Six more candidates joined the ranks of those seeking appointment to the Canby City Council vacancy this week, making an even dozen vying to replace the unexpired term of Jordan Tibbals, who stepped down a month ago due to moving out of state.
Previous City Council candidates Jason Padden and James Hieb were the first to file when applications opened (Padden actually turned his in the day after Tibbals’ resignation), and they were later joined by comparative newcomers Daniel Owczarzak, Mark D. Johnson, David Bajorin and Bryan H. Peterson.
Another half-dozen jumped into the fray this week before the window for applications closed Thursday: Brad Clark, Amanda B. Short, Bri Condon, Alan Gallagher, Edwin “Mac” Garrison and Cindy Lang. None have previously held elective office.
Clark, a program librarian for the City of Wilsonville as well as a crisis counseling volunteer and a pastor and faith leader, cited his interest in “strategic planning and development across city departments, budget, and supporting city employees to focused on building the quality of life for Canby residents.”
Clark said he wants to help position Canby as “a forerunner of small-town government.”
“Canby first, Canby better,” he wrote.
Short is a nine-year Army veteran and currently, a logistics officer for the Oregon National Guard tasked with emergency domestic operations management and support. She said she wants to be a voice for responsible growth and change.
“I regularly see an ‘all are welcome’ mentality throughout the community, but ensuring that we stay respectful and accepting to keep a well-rounded mindset is important,” she wrote. “People come home to Canby, and I want to support people always feeling happy and comfortable when they come home.”
Condon, the executive director of Bradley Angle, a Portland nonprofit providing shelter and support to domestic violence survivors, said she believes she could help shepherd the council through some of the recent conflict and dysfunction it has experienced.
“I know that I can help the current team of councilors reach consensus more often, despite differences,” she wrote. “I understand differences in ideologies, and I also understand that our town needs to hear insights from all political backgrounds, and from all livelihoods.”
Condon also expressed an interest in managing growth and traffic and developing new recreational opportunities for citizens.
“The quality of decisions being made in our town are not in alignment with all who reside here,” she said. “I would like to secure green space so that not only is this a town where work is readily available for local community members, but that you can explore our area without navigating around large industrial parks at every turn.”
Gallagher’s application for the position was the sparsest of the 12, though he also included a detailed resume. He’s a retired attorney, consultant, writer, former municipal judge, professor and Spanish language interpreter. He has also served as president of the Canby Area Chamber of Commerce board of directors.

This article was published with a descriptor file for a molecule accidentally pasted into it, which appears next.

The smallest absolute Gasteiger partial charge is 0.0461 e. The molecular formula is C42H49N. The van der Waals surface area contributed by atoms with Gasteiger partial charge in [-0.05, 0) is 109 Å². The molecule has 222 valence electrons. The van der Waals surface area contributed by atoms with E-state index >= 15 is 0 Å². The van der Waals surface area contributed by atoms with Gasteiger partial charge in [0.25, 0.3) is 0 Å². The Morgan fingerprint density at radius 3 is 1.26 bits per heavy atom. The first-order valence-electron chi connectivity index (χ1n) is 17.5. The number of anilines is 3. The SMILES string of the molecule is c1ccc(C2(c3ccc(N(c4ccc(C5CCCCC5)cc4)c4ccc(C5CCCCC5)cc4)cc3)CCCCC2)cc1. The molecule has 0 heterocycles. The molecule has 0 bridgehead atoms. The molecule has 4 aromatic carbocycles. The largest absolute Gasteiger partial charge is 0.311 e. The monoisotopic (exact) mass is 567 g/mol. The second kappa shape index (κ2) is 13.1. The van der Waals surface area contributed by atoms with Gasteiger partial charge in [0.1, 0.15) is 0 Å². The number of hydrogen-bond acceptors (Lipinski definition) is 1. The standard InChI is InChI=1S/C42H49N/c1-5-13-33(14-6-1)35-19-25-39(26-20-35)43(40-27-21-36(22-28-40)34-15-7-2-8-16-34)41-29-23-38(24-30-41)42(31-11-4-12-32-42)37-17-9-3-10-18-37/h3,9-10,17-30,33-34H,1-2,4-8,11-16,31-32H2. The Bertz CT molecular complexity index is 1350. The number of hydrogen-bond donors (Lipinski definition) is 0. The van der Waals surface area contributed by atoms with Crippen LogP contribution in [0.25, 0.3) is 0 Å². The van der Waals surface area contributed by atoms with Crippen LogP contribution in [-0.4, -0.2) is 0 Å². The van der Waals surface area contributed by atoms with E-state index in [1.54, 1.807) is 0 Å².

He said he has an interest in law, police, courts and economic development and has the time and willingness to serve.
Garrison, a U.S. Marine Corps veteran and operations director for Life Flight Network, said he has lived in Canby for only about a year and a half and believes serving on the council would be a unique way to get involved.
“It is very important for ordinary citizens to become involved in their local governments in order to have a say in how the government is run, how city resources are managed and distributed, and that business and citizens benefit as much as possible,” wrote Garrison, who has 30 years’ experience as a helicopter pilot.
He said he would help ensure the local government is accountable to citizens and run efficiently.
Last but not least, Lang is a self-employed business owner with corporate and communications experience. She cited interests in community theater, art and music, nonprofit fundraising and “most importantly, the safety and wellbeing of our children.”
She said she hopes to foster a “more proactive approach to transportation needs” with regard to new development and enhancing and retaining the town’s history and aesthetics.
Lang said she wants to help keep Canby “the wonderful, diverse and family-friendly community that it is while we continue to grow and prosper.”
The applications were forwarded to the mayor and council Friday, with interviews planned to be held in open session Oct. 6. The new city councilor will be sworn in at the following meeting Oct. 20 and will serve through the end of December 2022.
Tibbals’ resignation is expected to shift the balance of power in favor of the council’s progressive bloc for the first time in years, with councilors Sarah Spoon, Chris Bangs and Greg Parker poised to have the majority vote in appointing his replacement.
Spoon and Bangs, however, are also facing a recall effort, which was initiated the same week Tibbals stepped down. Petitioners must collect at least 1,151 verified signatures from Canby residents by 5 p.m. Nov. 29 to trigger a recall election.
The city is also seeking qualified applicants to serve on a number of important committees, including the Canby Planning Commission. See the city’s website for details.
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